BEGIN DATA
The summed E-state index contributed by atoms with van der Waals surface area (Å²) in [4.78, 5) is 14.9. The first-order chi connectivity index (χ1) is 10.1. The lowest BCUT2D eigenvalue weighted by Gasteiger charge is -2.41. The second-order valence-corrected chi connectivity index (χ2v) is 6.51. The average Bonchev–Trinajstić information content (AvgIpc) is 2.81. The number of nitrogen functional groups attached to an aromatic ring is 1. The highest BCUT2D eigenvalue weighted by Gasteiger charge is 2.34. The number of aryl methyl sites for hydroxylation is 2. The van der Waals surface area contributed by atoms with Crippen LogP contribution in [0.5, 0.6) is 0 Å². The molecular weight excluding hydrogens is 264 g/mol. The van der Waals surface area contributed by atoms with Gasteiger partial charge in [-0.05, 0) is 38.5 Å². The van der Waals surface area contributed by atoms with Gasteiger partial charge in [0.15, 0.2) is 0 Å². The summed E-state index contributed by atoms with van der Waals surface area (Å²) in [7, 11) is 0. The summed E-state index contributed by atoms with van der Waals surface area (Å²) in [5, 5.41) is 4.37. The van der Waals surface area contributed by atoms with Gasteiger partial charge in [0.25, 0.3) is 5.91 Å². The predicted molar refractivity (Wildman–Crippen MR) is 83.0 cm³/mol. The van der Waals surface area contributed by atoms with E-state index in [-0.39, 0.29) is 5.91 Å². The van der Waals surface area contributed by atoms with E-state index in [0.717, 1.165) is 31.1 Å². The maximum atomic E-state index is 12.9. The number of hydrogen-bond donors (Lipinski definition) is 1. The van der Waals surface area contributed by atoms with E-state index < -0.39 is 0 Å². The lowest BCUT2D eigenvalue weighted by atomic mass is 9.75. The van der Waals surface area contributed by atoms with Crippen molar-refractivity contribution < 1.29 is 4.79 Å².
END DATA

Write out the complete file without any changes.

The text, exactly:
The summed E-state index contributed by atoms with van der Waals surface area (Å²) in [4.78, 5) is 14.9. The first-order chi connectivity index (χ1) is 10.1. The lowest BCUT2D eigenvalue weighted by Gasteiger charge is -2.41. The second-order valence-corrected chi connectivity index (χ2v) is 6.51. The average Bonchev–Trinajstić information content (AvgIpc) is 2.81. The number of nitrogen functional groups attached to an aromatic ring is 1. The highest BCUT2D eigenvalue weighted by Gasteiger charge is 2.34. The number of aryl methyl sites for hydroxylation is 2. The van der Waals surface area contributed by atoms with Crippen LogP contribution in [0.5, 0.6) is 0 Å². The molecular weight excluding hydrogens is 264 g/mol. The van der Waals surface area contributed by atoms with Gasteiger partial charge in [-0.05, 0) is 38.5 Å². The van der Waals surface area contributed by atoms with Gasteiger partial charge in [0.15, 0.2) is 0 Å². The summed E-state index contributed by atoms with van der Waals surface area (Å²) in [7, 11) is 0. The summed E-state index contributed by atoms with van der Waals surface area (Å²) in [5, 5.41) is 4.37. The van der Waals surface area contributed by atoms with Gasteiger partial charge in [0.25, 0.3) is 5.91 Å². The predicted molar refractivity (Wildman–Crippen MR) is 83.0 cm³/mol. The van der Waals surface area contributed by atoms with E-state index in [-0.39, 0.29) is 5.91 Å². The van der Waals surface area contributed by atoms with E-state index in [0.717, 1.165) is 31.1 Å². The maximum atomic E-state index is 12.9. The number of hydrogen-bond donors (Lipinski definition) is 1. The van der Waals surface area contributed by atoms with E-state index < -0.39 is 0 Å². The lowest BCUT2D eigenvalue weighted by atomic mass is 9.75. The van der Waals surface area contributed by atoms with Crippen molar-refractivity contribution < 1.29 is 4.79 Å².